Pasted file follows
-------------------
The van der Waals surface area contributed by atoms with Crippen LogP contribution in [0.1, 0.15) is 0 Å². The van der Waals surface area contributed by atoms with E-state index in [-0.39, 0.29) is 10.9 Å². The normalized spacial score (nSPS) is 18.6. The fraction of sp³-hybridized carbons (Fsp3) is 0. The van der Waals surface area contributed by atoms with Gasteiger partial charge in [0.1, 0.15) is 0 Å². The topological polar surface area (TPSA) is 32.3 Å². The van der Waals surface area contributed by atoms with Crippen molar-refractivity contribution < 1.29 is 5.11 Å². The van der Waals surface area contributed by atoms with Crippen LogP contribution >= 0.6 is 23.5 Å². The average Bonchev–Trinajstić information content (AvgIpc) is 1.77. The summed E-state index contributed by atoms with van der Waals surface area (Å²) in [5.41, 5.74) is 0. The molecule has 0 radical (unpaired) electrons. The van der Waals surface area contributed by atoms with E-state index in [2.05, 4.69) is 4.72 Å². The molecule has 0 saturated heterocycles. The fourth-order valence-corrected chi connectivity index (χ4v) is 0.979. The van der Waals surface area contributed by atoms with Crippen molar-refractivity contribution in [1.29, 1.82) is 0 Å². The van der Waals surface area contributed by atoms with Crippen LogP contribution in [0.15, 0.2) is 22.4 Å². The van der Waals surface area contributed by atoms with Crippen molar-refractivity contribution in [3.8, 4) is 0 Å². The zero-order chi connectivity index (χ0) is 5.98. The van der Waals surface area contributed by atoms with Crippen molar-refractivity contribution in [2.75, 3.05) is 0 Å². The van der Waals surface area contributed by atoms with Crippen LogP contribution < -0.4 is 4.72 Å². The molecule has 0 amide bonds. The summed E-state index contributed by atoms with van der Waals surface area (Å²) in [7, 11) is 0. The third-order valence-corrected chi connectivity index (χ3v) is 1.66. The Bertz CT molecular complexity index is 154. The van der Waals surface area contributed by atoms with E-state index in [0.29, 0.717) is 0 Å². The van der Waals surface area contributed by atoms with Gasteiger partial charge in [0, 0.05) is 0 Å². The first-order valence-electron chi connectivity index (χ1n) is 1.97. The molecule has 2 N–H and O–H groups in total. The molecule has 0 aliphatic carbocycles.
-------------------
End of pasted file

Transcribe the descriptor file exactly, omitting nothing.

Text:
The van der Waals surface area contributed by atoms with Crippen LogP contribution in [0.1, 0.15) is 0 Å². The van der Waals surface area contributed by atoms with E-state index in [-0.39, 0.29) is 10.9 Å². The normalized spacial score (nSPS) is 18.6. The fraction of sp³-hybridized carbons (Fsp3) is 0. The van der Waals surface area contributed by atoms with Gasteiger partial charge in [0.1, 0.15) is 0 Å². The topological polar surface area (TPSA) is 32.3 Å². The van der Waals surface area contributed by atoms with Crippen molar-refractivity contribution < 1.29 is 5.11 Å². The van der Waals surface area contributed by atoms with Crippen LogP contribution >= 0.6 is 23.5 Å². The average Bonchev–Trinajstić information content (AvgIpc) is 1.77. The summed E-state index contributed by atoms with van der Waals surface area (Å²) in [5.41, 5.74) is 0. The molecule has 0 radical (unpaired) electrons. The van der Waals surface area contributed by atoms with E-state index in [2.05, 4.69) is 4.72 Å². The molecule has 0 saturated heterocycles. The fourth-order valence-corrected chi connectivity index (χ4v) is 0.979. The van der Waals surface area contributed by atoms with Crippen molar-refractivity contribution in [1.29, 1.82) is 0 Å². The van der Waals surface area contributed by atoms with Crippen LogP contribution in [0.15, 0.2) is 22.4 Å². The van der Waals surface area contributed by atoms with Crippen molar-refractivity contribution in [3.8, 4) is 0 Å². The zero-order chi connectivity index (χ0) is 5.98. The van der Waals surface area contributed by atoms with Crippen molar-refractivity contribution in [2.75, 3.05) is 0 Å². The van der Waals surface area contributed by atoms with Crippen LogP contribution < -0.4 is 4.72 Å². The molecule has 0 amide bonds. The summed E-state index contributed by atoms with van der Waals surface area (Å²) in [7, 11) is 0. The third-order valence-corrected chi connectivity index (χ3v) is 1.66. The Bertz CT molecular complexity index is 154. The van der Waals surface area contributed by atoms with E-state index in [0.29, 0.717) is 0 Å². The van der Waals surface area contributed by atoms with Gasteiger partial charge in [0, 0.05) is 0 Å². The first-order valence-electron chi connectivity index (χ1n) is 1.97. The molecule has 2 N–H and O–H groups in total. The molecule has 0 aliphatic carbocycles.